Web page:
They brought the donkey and the colt, placed their cloaks on them, and Jesus sat on them.Jesus' disciples brought a colt to Jesus and threw their cloaks over it, and He sat on it.Jesus found a young donkey and sat upon it.
Matthew's account is clearly a misunderstanding of this Old Testament prophesy. So, I think it is pretty obvious that Matthew told the story of Palm Sunday by using the literal interpretation of Zechariah's prophesy and telling a story that Christ rode on both a donkey AND a colt. The other Gospels portray the story using the obvious interpretation that there was only one animal and that animal was a colt. This begs the question, did the Palm Sunday event ever actually occur? Why would Matthew make such an obvious mistake? Or of course the other obvious conclusion is that a well-meaning scribe changed the story because he felt that Matthew's story was not an exact fulfillment of of the Old Testament prophesy.

You also have to take into account that none of the authors of the Biblical texts intended for their works to be compiled into a giant volume and presented together as one Bible for modern Christians to study. If the authors had known, perhaps they would have consulted with each other and collaborated their stories more carefully with the other authors.

The errors and conflicts in the resurrection story are not just troubling because they indicate the fallibility of the authors and scribes of the Bible. The errors and conflicts are also very troubling because the miraculous story of the resurrection is portrayed by Christians as proof that Jesus is the Son of God and his life events fulfill Old Testament prophesy. Here are just a few passages from Scripture that further demonstrate this point.

Acts 2:22-24
"Men of Israel, listen to this: Jesus of Nazareth was a man accredited by God to you by miracles, wonders and signs, which God did among you through him, as you yourselves know. This man was handed over to you by God's set purpose and foreknowledge; and you, with the help of wicked men, put him to death by nailing him to the cross. But God raised him from the dead, freeing him from the agony of death, because it was impossible for death to keep its hold on him."

This passage continues by quoting the prophesies of David in the old testament and then making the case that David predicted Christ's resurrection.
Acts 2:31-32
"Seeing what was ahead, he spoke of the resurrection of the Christ, that he was not abandoned to the grave, nor did his body see decay. God has raised this Jesus to life, and we are all witnesses of the fact."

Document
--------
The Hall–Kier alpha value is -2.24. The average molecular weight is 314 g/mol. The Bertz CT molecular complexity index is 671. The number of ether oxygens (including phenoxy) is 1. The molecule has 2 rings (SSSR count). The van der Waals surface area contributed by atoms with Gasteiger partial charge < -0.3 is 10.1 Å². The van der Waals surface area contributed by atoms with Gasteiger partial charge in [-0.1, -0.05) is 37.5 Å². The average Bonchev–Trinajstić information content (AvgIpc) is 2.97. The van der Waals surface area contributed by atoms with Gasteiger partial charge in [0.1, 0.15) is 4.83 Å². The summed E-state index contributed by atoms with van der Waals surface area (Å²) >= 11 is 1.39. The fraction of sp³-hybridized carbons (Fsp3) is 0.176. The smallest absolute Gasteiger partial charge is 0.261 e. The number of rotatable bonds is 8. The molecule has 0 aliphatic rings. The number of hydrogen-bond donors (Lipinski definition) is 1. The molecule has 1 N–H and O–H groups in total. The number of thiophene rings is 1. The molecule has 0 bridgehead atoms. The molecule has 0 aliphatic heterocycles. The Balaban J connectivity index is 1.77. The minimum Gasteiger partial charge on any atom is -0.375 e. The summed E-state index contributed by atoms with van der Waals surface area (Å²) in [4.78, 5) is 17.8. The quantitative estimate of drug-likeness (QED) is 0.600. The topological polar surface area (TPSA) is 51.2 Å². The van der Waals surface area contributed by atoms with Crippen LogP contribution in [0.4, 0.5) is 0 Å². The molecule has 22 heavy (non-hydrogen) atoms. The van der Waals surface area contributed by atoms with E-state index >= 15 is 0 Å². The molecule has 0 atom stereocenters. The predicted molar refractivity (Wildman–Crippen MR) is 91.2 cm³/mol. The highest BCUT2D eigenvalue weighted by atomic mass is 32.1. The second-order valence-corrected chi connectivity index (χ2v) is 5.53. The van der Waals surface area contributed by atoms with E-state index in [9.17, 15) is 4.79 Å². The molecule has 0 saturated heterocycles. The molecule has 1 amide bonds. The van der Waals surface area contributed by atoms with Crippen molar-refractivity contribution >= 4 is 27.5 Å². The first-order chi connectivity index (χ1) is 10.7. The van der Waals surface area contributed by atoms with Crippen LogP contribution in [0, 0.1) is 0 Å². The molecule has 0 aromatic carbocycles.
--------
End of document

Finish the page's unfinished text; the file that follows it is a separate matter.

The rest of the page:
Jesus' death and resurrection is a fulfillment of Old Testament prophesy and is used repeatedly as proof that Jesus was the Messiah and the Son of God. Paul was one of the early Christians who preached the story of Christ's life and death and encouraged gentiles to believe in God.
Rom. 1:1-6
"Paul, a servant of Christ Jesus, called to be an apostle and set apart for the gospel of God— the gospel he promised beforehand through his prophets in the Holy Scriptures regarding his Son, who as to his human nature was a descendant of David, and who through the Spirit of holiness was declared with power to be the Son of God by his resurrection from the dead: Jesus Christ our Lord. Through him and for his name's sake, we received grace and apostleship to call people from among all the Gentiles to the obedience that comes from faith. And you also are among those who are called to belong to Jesus Christ."

As an open-minded student of the Bible, I cannot rule out the possibility that there may indeed be many passages that are the word of God written by men who where inspired directly by God to write His words into the scriptures. But I also have to conclude that these scriptures where passed down through the generations, written and re-written by scribes, and we can't know how much of the modern Bible is different from the events recorded therein. The present day versions of the scriptures in the modern Bible are full of contradictions and errors. The Bible makes better sense if you acknowledge its inconsistencies instead of blindly insisting that there aren't any, even when they are staring you in the face. You must carefully study the scriptures, consider them thoughtfully, question some of the assumptions and conclusions, and cautiously consider how the scriptures affect your faith and your life choices.